Another way to access data mining query results and to distribute those results is to use SQL Server Reporting Services. Reporting Services provides a mechanism for creating custom reports containing text and graphics that can be distributed via HTML, email or in print or Microsoft Office documents. Web-based reports can be made interactive by adding report parameters that modify the report contents. Reporting Services has options to run reports periodically and cache the results to expedite report retrieval, and you can even specify queries to control report distribution. The product documentation has extensive details on Reporting Services functionality, and there are several books on how to create and manage reports, so I will only discuss how data mining features are integrated.
To use Reporting Services with data mining, you simply create a Reporting Services project with the BI Dev Studio and specify an Analysis Services database as your data source. Depending on the contents of the database, you will be presented with either an OLAP or Data Mining query builder as in Figure 3.23. You can always switch between the two modes by clicking the Switch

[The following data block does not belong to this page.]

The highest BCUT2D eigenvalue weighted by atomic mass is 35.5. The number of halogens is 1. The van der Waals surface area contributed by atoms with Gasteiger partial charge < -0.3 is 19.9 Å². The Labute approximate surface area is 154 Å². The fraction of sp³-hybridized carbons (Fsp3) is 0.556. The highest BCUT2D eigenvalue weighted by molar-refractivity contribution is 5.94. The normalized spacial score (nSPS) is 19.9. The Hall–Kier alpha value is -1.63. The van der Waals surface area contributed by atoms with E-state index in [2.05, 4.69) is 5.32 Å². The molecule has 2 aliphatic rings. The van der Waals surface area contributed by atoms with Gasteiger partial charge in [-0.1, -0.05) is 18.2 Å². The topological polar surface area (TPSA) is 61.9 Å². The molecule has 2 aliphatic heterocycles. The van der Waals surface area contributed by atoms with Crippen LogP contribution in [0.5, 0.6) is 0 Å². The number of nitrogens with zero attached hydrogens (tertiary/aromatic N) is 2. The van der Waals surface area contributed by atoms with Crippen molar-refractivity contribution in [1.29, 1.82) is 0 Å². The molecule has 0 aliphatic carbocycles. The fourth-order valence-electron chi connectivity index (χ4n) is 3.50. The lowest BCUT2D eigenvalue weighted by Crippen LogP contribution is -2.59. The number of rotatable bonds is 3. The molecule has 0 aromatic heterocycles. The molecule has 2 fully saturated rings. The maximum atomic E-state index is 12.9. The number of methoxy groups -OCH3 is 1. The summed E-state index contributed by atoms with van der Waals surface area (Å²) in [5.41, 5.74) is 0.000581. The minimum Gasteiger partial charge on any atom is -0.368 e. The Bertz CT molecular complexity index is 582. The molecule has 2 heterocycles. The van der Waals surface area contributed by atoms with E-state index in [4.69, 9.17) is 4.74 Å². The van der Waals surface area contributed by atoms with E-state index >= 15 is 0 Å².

Command Type button indicated in the figure. The Set Parameters button allows you to create parameters that can be set by Reporting Services. The Switch Query Mode button allows you to switch between Design mode and SQLmode so that you can create queries not supported by the Query Builder.
Tip: You can create reports from user defined functions using the CALL syntax. To do this, you must be in the DMX Query Builder and switch to the SQL mode where you can directly type in your CALL statement.
When creating a report from a data mining query, you have all of the functionality of Reporting Services to work with. For example, DMX does not support grouping operations, but Reporting Services does. You can use the grouping functionality of Reporting Services against the query described in Figure 3.23 to create a report that is the equivalent of the classification matrix described previously. Figure 3.24 shows the result of such a report.
Figure 3.23 Data Mining Report Designer indicating important controls
Figure 3.24 Classification matrix report
Click here to return to the complete list of book excerpts from Chapter 3, 'Using SQL Server 2005 data mining,' from the book Data Mining with SQL Server 2005.